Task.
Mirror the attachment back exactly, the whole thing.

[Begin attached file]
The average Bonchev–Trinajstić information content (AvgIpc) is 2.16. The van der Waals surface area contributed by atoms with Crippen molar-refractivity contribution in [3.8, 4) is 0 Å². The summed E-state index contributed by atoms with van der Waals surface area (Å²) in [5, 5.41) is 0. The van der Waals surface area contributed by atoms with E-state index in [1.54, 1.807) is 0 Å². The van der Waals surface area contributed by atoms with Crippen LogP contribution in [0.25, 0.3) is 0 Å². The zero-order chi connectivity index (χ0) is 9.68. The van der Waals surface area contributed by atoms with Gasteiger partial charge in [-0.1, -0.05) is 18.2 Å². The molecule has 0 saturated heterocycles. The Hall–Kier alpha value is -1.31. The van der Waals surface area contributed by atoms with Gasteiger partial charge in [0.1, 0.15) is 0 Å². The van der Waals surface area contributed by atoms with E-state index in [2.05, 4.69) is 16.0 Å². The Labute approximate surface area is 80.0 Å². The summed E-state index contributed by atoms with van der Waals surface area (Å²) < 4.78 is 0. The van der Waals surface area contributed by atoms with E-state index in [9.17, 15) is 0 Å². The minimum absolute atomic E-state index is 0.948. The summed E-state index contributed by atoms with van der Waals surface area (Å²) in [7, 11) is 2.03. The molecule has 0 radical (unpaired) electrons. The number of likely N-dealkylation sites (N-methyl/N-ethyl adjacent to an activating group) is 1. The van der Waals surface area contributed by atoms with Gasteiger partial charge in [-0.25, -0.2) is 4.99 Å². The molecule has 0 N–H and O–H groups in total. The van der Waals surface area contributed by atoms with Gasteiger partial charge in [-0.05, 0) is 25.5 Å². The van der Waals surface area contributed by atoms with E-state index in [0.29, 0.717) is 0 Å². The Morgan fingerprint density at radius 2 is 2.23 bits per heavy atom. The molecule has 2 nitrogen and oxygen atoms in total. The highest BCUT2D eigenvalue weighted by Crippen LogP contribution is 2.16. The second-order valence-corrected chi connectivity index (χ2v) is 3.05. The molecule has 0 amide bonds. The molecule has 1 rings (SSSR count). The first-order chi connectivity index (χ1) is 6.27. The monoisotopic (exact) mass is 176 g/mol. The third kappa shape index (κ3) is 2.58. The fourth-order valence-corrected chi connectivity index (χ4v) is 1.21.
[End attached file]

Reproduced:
The average Bonchev–Trinajstić information content (AvgIpc) is 2.16. The van der Waals surface area contributed by atoms with Crippen molar-refractivity contribution in [3.8, 4) is 0 Å². The summed E-state index contributed by atoms with van der Waals surface area (Å²) in [5, 5.41) is 0. The van der Waals surface area contributed by atoms with E-state index in [1.54, 1.807) is 0 Å². The van der Waals surface area contributed by atoms with Crippen LogP contribution in [0.25, 0.3) is 0 Å². The zero-order chi connectivity index (χ0) is 9.68. The van der Waals surface area contributed by atoms with Gasteiger partial charge in [-0.1, -0.05) is 18.2 Å². The molecule has 0 saturated heterocycles. The Hall–Kier alpha value is -1.31. The van der Waals surface area contributed by atoms with Gasteiger partial charge in [0.1, 0.15) is 0 Å². The van der Waals surface area contributed by atoms with E-state index in [2.05, 4.69) is 16.0 Å². The Labute approximate surface area is 80.0 Å². The summed E-state index contributed by atoms with van der Waals surface area (Å²) < 4.78 is 0. The van der Waals surface area contributed by atoms with E-state index in [9.17, 15) is 0 Å². The minimum absolute atomic E-state index is 0.948. The summed E-state index contributed by atoms with van der Waals surface area (Å²) in [7, 11) is 2.03. The molecule has 0 radical (unpaired) electrons. The number of likely N-dealkylation sites (N-methyl/N-ethyl adjacent to an activating group) is 1. The van der Waals surface area contributed by atoms with Gasteiger partial charge in [-0.25, -0.2) is 4.99 Å². The molecule has 0 N–H and O–H groups in total. The van der Waals surface area contributed by atoms with Gasteiger partial charge in [-0.05, 0) is 25.5 Å². The van der Waals surface area contributed by atoms with E-state index in [0.29, 0.717) is 0 Å². The Morgan fingerprint density at radius 2 is 2.23 bits per heavy atom. The molecule has 2 nitrogen and oxygen atoms in total. The highest BCUT2D eigenvalue weighted by Crippen LogP contribution is 2.16. The second-order valence-corrected chi connectivity index (χ2v) is 3.05. The molecule has 0 amide bonds. The molecule has 1 rings (SSSR count). The first-order chi connectivity index (χ1) is 6.27. The monoisotopic (exact) mass is 176 g/mol. The third kappa shape index (κ3) is 2.58. The fourth-order valence-corrected chi connectivity index (χ4v) is 1.21.